About FocusFeatures.com

Hi, I'm here to help. I'm keeping my eye on the blogs and message boards. I would love to hear what you think about the site and try to address any problems you may be having.

More About FocusFeatures.com »

To leave a message for administrator, login or register below.

Login | Register


Member Profile | FocusFeatures.com

There Will Be Blood: A short history of vampire films

Posted June 23, 2009 to photo album "There Will Be Blood: A short history of vampire films"

From Nosferatu to Thirst, films have tried to capture the shadowy, seductive figure of the vampire. Writer Anne Billson chronicles the creature’s evolution.

Slide One: Intro
Slide Two: Nosferatu, eine Symphonie des Grauens (1922)
Slide Three: Dracula (1931)
Slide Four: Vampyr - Der Traum des Allan Grey (1932)
Slide Five: Dracula/Horror of Dracula (1958)
Slide Six: Dance of the Vampires/The Fearless Vampire Killers (1967)
Slide Seven: Daughters of Darkness/Les lévres rouges (1971)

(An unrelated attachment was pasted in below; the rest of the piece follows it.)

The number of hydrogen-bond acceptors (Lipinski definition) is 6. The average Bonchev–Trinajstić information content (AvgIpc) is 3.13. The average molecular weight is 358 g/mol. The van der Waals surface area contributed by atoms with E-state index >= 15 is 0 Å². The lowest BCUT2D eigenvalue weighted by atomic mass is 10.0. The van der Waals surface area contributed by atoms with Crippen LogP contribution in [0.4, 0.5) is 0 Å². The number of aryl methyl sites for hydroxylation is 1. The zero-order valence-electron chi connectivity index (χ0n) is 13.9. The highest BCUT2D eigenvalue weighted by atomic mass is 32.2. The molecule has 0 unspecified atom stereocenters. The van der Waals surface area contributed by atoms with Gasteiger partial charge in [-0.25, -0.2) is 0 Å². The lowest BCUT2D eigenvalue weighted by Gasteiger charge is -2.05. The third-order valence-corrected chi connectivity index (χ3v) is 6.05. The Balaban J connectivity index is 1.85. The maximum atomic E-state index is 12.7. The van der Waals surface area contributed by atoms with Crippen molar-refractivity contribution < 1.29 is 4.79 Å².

Slide Eight: Martin (1977)
Slide Nine: Near Dark (1987)
Slide Ten: Twilight (2008)
Slide Eleven:  Let the Right One In/Låt den rätte komma in (2008)
Slide Twelve: Writer Anne Billson
Slide Four: Vampyr - Der Traum des Allan Grey (1932)

Slide Four: Vampyr - Der Traum des Allan Grey (1932)

Vampyr, Carl Dreyer's loose adaptation of two stories from Sheridan LeFanu's In a Glass Darkly—“Carmilla” and “The Room in the Dragon Volant”—was conceived as a silent, and while sound was added during production, its trancelike visuals have more in common with Nosferatu than with Browning's Dracula. Dreyer shrugs off conventional linear narrative and plunges into the world evoked by that famous inter-title from Nosferatu, so beloved of the surrealists: "And when he crossed the bridge, the phantoms came to meet him.” If ever there were a film which exemplified the idea of dreaming with one's eyes open, it's this; the influence on vampire cinema is oblique but present in every subsequent image of floaty chiffon or misty graveyards which bypasses the brain and proceeds directly to the subconscious. An occult investigator called Allan Grey (David in the English version) is our guide to this realm of shifting shadows, which take on lives of their own, and off-kilter corridors which lead, in a roundabout way, to a chateau where an evil doctor is helping a vampire prey on the Lord of the Manor's two daughters. Grey dreams of being buried alive, and the evil doctor really does end up buried—in flour.